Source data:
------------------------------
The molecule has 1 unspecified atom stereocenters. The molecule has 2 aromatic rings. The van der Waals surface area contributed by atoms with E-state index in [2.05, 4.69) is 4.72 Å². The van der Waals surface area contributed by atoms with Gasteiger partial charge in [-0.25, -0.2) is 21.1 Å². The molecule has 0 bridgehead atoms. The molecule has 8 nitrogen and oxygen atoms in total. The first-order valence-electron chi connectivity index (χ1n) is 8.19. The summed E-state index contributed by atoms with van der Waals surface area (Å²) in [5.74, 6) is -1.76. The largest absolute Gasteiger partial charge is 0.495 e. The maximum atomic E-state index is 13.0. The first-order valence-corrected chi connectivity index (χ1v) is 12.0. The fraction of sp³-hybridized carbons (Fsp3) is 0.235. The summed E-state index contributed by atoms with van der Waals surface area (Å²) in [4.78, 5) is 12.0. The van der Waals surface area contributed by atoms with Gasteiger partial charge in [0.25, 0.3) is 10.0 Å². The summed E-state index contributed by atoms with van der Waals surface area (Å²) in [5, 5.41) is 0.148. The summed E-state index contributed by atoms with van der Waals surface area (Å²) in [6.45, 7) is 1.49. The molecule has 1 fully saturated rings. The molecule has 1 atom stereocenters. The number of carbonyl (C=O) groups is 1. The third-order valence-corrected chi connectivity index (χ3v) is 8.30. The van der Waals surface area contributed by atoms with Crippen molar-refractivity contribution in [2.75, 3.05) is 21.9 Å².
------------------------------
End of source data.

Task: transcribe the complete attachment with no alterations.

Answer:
The molecule has 1 unspecified atom stereocenters. The molecule has 2 aromatic rings. The van der Waals surface area contributed by atoms with E-state index in [2.05, 4.69) is 4.72 Å². The van der Waals surface area contributed by atoms with Gasteiger partial charge in [-0.25, -0.2) is 21.1 Å². The molecule has 0 bridgehead atoms. The molecule has 8 nitrogen and oxygen atoms in total. The first-order valence-electron chi connectivity index (χ1n) is 8.19. The summed E-state index contributed by atoms with van der Waals surface area (Å²) in [5.74, 6) is -1.76. The largest absolute Gasteiger partial charge is 0.495 e. The maximum atomic E-state index is 13.0. The first-order valence-corrected chi connectivity index (χ1v) is 12.0. The fraction of sp³-hybridized carbons (Fsp3) is 0.235. The summed E-state index contributed by atoms with van der Waals surface area (Å²) in [4.78, 5) is 12.0. The van der Waals surface area contributed by atoms with Gasteiger partial charge in [0.25, 0.3) is 10.0 Å². The summed E-state index contributed by atoms with van der Waals surface area (Å²) in [5, 5.41) is 0.148. The summed E-state index contributed by atoms with van der Waals surface area (Å²) in [6.45, 7) is 1.49. The molecule has 1 fully saturated rings. The molecule has 1 atom stereocenters. The number of carbonyl (C=O) groups is 1. The third-order valence-corrected chi connectivity index (χ3v) is 8.30. The van der Waals surface area contributed by atoms with Crippen molar-refractivity contribution in [2.75, 3.05) is 21.9 Å².